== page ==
Dog Poop Was Once Used To Cure Sore Throats

Ancient history is full of strange and unusual medical treatments, such as bloodletting with leeches, as History notes. The founder of modern medicine himself, Ancient Greek physician Hippocrates, posited in the fourth century B.C. that hemorrhoids could be treated by cauterization with a hot iron, according to Pharmacy Times (no thanks). Lucky for us, many such medical interventions turn our stomachs today and their efficacy has long since been disproven.

On that note, the health benefits of having a dog in your life, which include companionship and providing a good reason to get outdoors for some exercise, are widely known, as Harvard Health Publishing reports. There was a time in history, though, dating all the way back to the Egyptians, when concoctions including dog excrement — as well as the waste from a number of other types of animals — were believed to have medicinal qualities, even for treating such common ailments as a sore throat.

The theory of humorialism

To better understand why doctors in ages past may have thought that treatments including fecal matter could be effective when treating a number of a health disorders, it's important to first understand the theory of humoralism. It's the idea that proper bodily functioning relies on the perfect balance of four substances: blood, black bile, yellow bile, and phlegm. Feeling a bit melancholic? It could be an issue with your black bile and the bodily organs that produce such substances, like your spleen — or so doctors believed long ago, as the National Library of Medicine explains. One way to better balance your humors was thought to be the ingestion of animal dung, including, but not just limited to, dog feces.

Ancient Egyptian doctors, in fact, thought that poop from donkeys, gazelle, and even flies all had medicinal qualities, as History notes. In China, brewed fecal concoctions — poop tea, if you will — were prescribed by doctors to treat far-ranging ailments for thousands of years, as the Medical Daily also notes. Overall, dogs were thought to have well-balanced humors, and that ingesting canine bodily substances could be an effective way to rebalance those humors in humans. How about dog brain soup for a broken bone? That was recommended in the 17th-century text "Panzooryktologia" by Robert Lovell.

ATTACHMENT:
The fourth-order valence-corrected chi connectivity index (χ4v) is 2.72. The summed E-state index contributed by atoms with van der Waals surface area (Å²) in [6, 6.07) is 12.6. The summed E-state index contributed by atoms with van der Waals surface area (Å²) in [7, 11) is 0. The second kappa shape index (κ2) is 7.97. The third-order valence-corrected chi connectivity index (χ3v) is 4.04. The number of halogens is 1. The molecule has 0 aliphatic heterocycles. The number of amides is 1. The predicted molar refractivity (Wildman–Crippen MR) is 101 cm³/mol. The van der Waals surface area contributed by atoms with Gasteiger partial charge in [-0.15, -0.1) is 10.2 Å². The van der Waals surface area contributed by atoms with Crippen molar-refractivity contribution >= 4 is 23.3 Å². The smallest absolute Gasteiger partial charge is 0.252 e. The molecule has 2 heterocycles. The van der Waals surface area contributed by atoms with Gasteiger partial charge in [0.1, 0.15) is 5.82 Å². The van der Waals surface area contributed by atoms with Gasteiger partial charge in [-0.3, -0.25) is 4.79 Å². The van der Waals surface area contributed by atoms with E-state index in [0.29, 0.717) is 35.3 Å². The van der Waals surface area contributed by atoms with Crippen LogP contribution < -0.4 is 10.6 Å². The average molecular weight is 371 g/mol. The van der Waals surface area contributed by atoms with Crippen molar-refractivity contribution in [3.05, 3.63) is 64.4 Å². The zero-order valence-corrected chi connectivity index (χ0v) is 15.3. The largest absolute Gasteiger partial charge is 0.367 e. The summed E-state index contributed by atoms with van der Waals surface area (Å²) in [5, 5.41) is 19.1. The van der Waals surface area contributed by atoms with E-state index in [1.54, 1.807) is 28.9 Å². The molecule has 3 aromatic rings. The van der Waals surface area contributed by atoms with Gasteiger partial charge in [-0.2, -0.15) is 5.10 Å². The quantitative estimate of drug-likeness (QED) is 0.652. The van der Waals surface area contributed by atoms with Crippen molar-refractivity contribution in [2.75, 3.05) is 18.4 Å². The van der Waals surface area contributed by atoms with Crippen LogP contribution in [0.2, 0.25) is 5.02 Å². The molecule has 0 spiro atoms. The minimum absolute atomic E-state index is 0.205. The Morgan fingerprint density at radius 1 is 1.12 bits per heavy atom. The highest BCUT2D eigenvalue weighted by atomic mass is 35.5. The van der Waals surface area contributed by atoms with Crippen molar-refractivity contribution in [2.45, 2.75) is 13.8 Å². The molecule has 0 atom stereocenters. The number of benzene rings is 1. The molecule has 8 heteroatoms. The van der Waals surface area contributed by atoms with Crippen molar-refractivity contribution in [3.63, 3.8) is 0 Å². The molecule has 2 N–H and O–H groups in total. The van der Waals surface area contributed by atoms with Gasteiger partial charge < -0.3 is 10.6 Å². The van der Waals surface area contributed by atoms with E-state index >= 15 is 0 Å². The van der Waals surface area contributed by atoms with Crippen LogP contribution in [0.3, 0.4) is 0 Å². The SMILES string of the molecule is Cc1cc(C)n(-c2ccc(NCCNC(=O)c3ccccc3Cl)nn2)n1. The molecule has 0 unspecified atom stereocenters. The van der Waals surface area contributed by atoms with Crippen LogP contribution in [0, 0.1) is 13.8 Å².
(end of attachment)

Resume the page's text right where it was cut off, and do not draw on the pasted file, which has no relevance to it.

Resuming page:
Dog poop ointment was used to treat a sore throat

One use for dog excrement was to treat a sore throat. The 17th-century Italian medical practitioner Salvator Winter prescribed a mixture of honey and dog poop, according to Modern Farmer. So, too, was dog poop ointment recommended in the anonymous medical guide "The Queen's Closet Opened" from around that same period. Not all medical practitioners from those days bought the hype, though, as Modern Farmer goes on to explain. Around 1700, English doctor Everard Maynwaringe (above) called such medicines a "loathsome nasty Physick" — and we agree.

Clearly, animal waste — or even human waste, for that matter — should not be used to treat a medical ailment or ingested at all, for any reason. Recent scientific development shows that ancient doctors were not entirely off-base, particularly when it comes to using animal excrement to treat gastrointestinal ailments. Animal poop, such as what comes from a  dog, does contain healthy microflora. Good to know, but luckily, there are much more safe and sanitary ways to keep those helpful gut plants in check than by ingesting Fido's feces, according to History.